Saturday, 11 January 2014

The 20 year rule... or was it 30?


Get the party poppers and champagne out; this is only going to be a short article. Phew. But still, however, one I think that is extremely important, owing to my whole 'free speech' obsession. Which, to be honest, I don't even see as a bad thing. Because Free Speech is, I think, one of the most important things to have in a country, because in a way it is the building blocks of everything else. I read an article once in 'The Spectator' that argued, interestingly, that granting a country full democracy before free speech becomes common place can only end in tears, because free speech gives people the chance to actually make an educated decision about who they are going to vote for. In fact, the way I see it, democracy is the icing on the cake, and  free speech is the cake. So democracy without free speech is like icing without cake, and eating purely icing tends to result in a slightly sicky feeling (believe me, I’ve tried). I’m aware the metaphor is once again running away with itself, so I’ll get to the point.
   In Britain, we have this law that after 20 years information that previously was kept private from the public can be published, which is how I knew about Margaret Thatcher’s plans to deploy the army onto striking minders. And I think that's a great plan. Because it means that we actually get to know what went on behind some of our most controversial moments, and that give a better backdrop and therefore chance of understanding our history. Except the more mathematically minded of you may of realised that the 1984 miners strike was 30 years ago. And the most observant of you may have noticed that 30 years is actually a little bit longer than 20 years. 50% longer, in fact.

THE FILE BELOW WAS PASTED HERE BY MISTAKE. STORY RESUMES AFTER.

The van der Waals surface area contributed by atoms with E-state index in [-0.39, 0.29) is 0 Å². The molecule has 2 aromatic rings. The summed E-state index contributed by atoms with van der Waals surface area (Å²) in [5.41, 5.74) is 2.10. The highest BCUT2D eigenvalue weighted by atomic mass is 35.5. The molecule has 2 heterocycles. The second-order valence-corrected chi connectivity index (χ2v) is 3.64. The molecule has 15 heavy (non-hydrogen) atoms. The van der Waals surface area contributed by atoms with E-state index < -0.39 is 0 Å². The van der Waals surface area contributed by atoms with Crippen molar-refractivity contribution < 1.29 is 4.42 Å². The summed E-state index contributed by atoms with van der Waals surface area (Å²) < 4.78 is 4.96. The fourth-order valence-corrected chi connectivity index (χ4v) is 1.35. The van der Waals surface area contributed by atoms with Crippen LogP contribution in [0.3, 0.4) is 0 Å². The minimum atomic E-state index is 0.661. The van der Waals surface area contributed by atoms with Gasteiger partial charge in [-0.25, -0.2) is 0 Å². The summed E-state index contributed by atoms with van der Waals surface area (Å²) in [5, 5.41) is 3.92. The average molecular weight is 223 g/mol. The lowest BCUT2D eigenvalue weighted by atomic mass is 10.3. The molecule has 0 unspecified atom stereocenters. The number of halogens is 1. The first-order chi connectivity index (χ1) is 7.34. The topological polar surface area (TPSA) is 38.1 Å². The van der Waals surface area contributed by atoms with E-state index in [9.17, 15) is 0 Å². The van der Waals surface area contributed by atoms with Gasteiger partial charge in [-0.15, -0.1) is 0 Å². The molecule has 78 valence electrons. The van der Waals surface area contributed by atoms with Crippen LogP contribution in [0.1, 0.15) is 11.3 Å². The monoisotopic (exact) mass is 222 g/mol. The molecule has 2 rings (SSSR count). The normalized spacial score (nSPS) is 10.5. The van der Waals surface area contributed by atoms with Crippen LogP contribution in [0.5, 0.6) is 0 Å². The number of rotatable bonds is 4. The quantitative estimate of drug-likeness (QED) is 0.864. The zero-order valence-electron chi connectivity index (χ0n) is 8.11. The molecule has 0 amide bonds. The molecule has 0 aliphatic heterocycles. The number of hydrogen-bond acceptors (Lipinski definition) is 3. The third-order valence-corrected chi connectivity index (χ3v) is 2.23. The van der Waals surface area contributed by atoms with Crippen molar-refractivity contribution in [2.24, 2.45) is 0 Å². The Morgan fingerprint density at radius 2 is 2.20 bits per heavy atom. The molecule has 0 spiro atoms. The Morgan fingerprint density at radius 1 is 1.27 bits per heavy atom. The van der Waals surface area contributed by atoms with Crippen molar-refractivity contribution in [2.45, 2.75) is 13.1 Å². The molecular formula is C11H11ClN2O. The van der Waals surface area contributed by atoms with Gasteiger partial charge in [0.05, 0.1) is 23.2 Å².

And it's not just with information about Thatcher that the rules have proved to be extremely lenient. The Royal Family’s idea of 20 years is also 30 years. And unless someone’s going round with a Tardis, it seems to me that, actually, no-one quite seems to stick to '20 years'. 20 years is like speeding laws. You know it’s there, but if you have to, then they can be broken.
  If you've been reading my posts for a while, you'll be able to work out exactly how I feel about this. I'll give you a hint: my current mood is a close to 'annoyed' as a bullet in the brain is to a headache. Because could somebody please explain to me that point of a law promoting, basically, free speech, that be changed whenever the government sees fit? That doesn’t say to me that the government is doing it's best to be on the level of the public, really. You can’t form educated opinions without the facts, and we are being denied the facts...
 So anyway, you lovely lot, my oven timer is beeping to tell me that my cookies have just finished baking, and I think that a burnt mouth is worth the first taste of cookie. Thanks for reading, again, and it won’t be long until my next article!

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